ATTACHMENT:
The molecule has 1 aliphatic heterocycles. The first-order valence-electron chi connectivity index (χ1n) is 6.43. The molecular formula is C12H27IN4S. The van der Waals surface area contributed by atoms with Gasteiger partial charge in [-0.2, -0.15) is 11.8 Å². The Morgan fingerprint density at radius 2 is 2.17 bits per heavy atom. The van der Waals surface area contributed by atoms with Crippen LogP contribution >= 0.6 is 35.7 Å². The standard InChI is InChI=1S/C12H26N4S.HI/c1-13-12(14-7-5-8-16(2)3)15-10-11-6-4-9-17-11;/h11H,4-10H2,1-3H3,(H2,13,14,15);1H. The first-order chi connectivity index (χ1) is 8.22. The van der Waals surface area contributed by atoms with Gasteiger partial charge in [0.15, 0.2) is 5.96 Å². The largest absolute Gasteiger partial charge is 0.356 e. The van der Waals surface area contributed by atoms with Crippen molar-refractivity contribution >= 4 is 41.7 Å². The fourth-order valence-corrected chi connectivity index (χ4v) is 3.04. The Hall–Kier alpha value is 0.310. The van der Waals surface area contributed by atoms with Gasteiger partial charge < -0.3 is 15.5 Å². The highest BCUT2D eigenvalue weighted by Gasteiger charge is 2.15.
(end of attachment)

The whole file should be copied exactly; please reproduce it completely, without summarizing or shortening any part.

The molecule has 1 aliphatic heterocycles. The first-order valence-electron chi connectivity index (χ1n) is 6.43. The molecular formula is C12H27IN4S. The van der Waals surface area contributed by atoms with Gasteiger partial charge in [-0.2, -0.15) is 11.8 Å². The Morgan fingerprint density at radius 2 is 2.17 bits per heavy atom. The van der Waals surface area contributed by atoms with Crippen LogP contribution >= 0.6 is 35.7 Å². The standard InChI is InChI=1S/C12H26N4S.HI/c1-13-12(14-7-5-8-16(2)3)15-10-11-6-4-9-17-11;/h11H,4-10H2,1-3H3,(H2,13,14,15);1H. The first-order chi connectivity index (χ1) is 8.22. The van der Waals surface area contributed by atoms with Gasteiger partial charge in [0.15, 0.2) is 5.96 Å². The largest absolute Gasteiger partial charge is 0.356 e. The van der Waals surface area contributed by atoms with Crippen molar-refractivity contribution >= 4 is 41.7 Å². The fourth-order valence-corrected chi connectivity index (χ4v) is 3.04. The Hall–Kier alpha value is 0.310. The van der Waals surface area contributed by atoms with Gasteiger partial charge < -0.3 is 15.5 Å². The highest BCUT2D eigenvalue weighted by Gasteiger charge is 2.15.